Speaking for a cause

Students succeed in Communication Arts competition
By Camyle Cryderman
As technology becomes more and more prevalent in society, communication seems to be done all through the screen with texts and other messages. Although these impersonal forms of contact may be on the rise, face to face communication is just as important in the professional world.
Honoring this necessity, Schoolcraft’s Department of Communication Arts was proud to present the Communication Arts Kehrl Academic Achievement Award Competition on April 15, 2016. Hosted by Communication Arts Professor Dr. JuJuan Taylor, this event gave students the opportunity to present a unique speech in front of a panel of judges for a scholarship award of up to $2,000 provided by the Kehrl Family fund. The theme of the speech that students were to prepare for this year’s awards was to offer a proposal for solutions that would benefit the people of Flint during this time of the Flint Water Crisis.
The evening began at 5 p.m. with a moving reading of the poem “Can we Auto Correct Humanity?” by Prince Ea, performed by Schoolcraft student, Cooper Rice. This set the tone for the four competing students, Paul Michaels, Carl Pierce, Teresa Rechul and Jason Fedak before their presentations.
“The four students who trusted themselves to go after this intimidating topic are all top achievers, they are all outstanding award winning students,” said Dr. Taylor.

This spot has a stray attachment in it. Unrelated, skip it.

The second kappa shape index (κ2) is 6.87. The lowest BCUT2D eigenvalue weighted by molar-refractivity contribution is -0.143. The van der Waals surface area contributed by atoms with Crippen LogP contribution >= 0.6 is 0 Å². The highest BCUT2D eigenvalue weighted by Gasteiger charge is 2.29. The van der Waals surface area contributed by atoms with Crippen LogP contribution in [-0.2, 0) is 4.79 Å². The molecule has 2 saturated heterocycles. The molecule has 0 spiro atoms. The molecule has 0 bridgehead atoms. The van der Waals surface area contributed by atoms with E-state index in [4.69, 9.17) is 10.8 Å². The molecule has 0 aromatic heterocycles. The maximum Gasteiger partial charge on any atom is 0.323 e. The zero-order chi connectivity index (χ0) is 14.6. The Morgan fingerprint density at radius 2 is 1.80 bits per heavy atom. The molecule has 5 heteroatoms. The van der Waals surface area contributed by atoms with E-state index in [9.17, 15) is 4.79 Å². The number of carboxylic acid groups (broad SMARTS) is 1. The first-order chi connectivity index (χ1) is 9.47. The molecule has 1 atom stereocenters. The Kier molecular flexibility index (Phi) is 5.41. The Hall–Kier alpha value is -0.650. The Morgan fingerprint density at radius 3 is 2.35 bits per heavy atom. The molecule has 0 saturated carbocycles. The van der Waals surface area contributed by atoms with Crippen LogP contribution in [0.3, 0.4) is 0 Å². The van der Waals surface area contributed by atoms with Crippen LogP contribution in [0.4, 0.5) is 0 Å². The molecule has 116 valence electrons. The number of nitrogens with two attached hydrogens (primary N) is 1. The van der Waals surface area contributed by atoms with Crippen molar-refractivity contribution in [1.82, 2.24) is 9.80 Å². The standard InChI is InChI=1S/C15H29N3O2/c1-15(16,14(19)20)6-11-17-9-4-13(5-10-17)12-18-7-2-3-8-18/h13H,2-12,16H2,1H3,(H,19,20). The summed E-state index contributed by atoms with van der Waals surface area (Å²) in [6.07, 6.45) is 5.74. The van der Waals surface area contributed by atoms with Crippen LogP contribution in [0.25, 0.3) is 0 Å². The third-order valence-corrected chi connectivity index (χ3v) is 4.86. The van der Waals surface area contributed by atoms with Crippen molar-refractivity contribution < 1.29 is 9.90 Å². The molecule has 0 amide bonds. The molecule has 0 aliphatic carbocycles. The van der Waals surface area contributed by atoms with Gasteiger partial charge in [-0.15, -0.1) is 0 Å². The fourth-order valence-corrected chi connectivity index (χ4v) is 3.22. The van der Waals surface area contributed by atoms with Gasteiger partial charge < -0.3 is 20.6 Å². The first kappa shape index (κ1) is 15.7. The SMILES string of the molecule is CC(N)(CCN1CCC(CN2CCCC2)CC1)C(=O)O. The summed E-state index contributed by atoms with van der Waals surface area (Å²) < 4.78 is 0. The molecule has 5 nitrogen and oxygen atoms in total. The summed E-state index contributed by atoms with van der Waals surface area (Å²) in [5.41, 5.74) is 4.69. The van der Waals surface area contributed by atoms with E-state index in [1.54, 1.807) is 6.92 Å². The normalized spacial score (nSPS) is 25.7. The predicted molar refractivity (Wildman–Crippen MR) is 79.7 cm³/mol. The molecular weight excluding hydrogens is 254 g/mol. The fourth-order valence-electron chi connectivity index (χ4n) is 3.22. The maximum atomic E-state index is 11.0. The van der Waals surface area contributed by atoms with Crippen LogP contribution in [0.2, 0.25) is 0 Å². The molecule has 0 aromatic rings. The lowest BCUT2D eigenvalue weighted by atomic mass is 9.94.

The students then prepared their 5 to 6 minute speeches for a panel of six judges consisting of Schoolcraft professors, Chief Prosecutors and Police Sergeants.
“It’s important for our future leaders to communicate well because communication is used in all professional fields,” said Virginia Joy Jeffress, Assistant Communication Arts Professor and panel judge. “This competition gives students an outlet to refine their skills and be rewarded for their hard work.”
The intimate setting allowed for students to interact with audience members and judges as they each performed their speeches one by one. They offered informational handouts, corresponding PowerPoint presentations and even tangible evidence such as water bottles tainted to appear like Flint’s tap water. The students provided in depth analysis on how to better Flint residents’ current situation by stating solutions such as paid compensation for those affected, redoing the city’s entire water system and calling on Michigan’s top neurological surgeons to help the affected children.
Each student was judged by a number system on aspects such as eye contact, confidence and research. At the end of the competition, every judge’ scores were added up to determine the winners. All of the participating students represented themselves and their research with the highest quality, but after the points were tallied, there could only be three scholarship recipients.
Jason Fedak, who suggested a three step program including switching all of the lead pipes over to plastic to solve the crisis received first place with an award of $2,000.
“I greatly enjoyed the reactions of everyone speaking with one another about the performances, knowing that we all did a great job and had such fantastic judges was a lot of fun,” said Fedak.
Teresa Rechul, who suggested gathering a group of the top doctors in Michigan to personally help those affected received second place with an award of $1,000. Paul Michaels, who suggested changing out not only the city’s pipes, but water mains as well received third place with an award of $558.
Each participating student put in a great deal of effort into researching and compiling their topic as well as conducting personal interviews with people they felt were knowledgeable on the subject. This hard work shone through in each speech presentation and represented the college well not only in their professionalism, but face to face communication as well.